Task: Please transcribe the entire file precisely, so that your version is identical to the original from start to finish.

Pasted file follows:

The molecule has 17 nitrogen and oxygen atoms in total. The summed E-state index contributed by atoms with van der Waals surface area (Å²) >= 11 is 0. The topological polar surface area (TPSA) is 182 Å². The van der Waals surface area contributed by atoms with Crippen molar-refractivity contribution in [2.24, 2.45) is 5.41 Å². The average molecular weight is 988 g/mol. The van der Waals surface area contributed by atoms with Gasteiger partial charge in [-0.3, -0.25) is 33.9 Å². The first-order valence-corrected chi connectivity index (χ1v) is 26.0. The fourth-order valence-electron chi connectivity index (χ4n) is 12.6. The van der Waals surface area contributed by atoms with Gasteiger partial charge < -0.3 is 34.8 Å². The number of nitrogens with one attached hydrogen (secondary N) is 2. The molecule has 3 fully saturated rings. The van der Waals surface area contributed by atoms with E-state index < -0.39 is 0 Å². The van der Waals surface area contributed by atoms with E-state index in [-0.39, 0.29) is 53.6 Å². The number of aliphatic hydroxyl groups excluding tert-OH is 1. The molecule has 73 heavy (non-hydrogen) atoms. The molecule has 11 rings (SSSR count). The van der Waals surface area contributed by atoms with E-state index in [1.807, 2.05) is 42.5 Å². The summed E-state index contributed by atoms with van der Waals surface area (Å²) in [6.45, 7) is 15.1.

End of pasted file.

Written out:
The molecule has 17 nitrogen and oxygen atoms in total. The summed E-state index contributed by atoms with van der Waals surface area (Å²) >= 11 is 0. The topological polar surface area (TPSA) is 182 Å². The van der Waals surface area contributed by atoms with Crippen molar-refractivity contribution in [2.24, 2.45) is 5.41 Å². The average molecular weight is 988 g/mol. The van der Waals surface area contributed by atoms with Gasteiger partial charge in [-0.3, -0.25) is 33.9 Å². The first-order valence-corrected chi connectivity index (χ1v) is 26.0. The fourth-order valence-electron chi connectivity index (χ4n) is 12.6. The van der Waals surface area contributed by atoms with Gasteiger partial charge < -0.3 is 34.8 Å². The number of nitrogens with one attached hydrogen (secondary N) is 2. The molecule has 3 fully saturated rings. The van der Waals surface area contributed by atoms with E-state index < -0.39 is 0 Å². The van der Waals surface area contributed by atoms with E-state index in [-0.39, 0.29) is 53.6 Å². The number of aliphatic hydroxyl groups excluding tert-OH is 1. The molecule has 73 heavy (non-hydrogen) atoms. The molecule has 11 rings (SSSR count). The van der Waals surface area contributed by atoms with E-state index in [1.807, 2.05) is 42.5 Å². The summed E-state index contributed by atoms with van der Waals surface area (Å²) in [6.45, 7) is 15.1.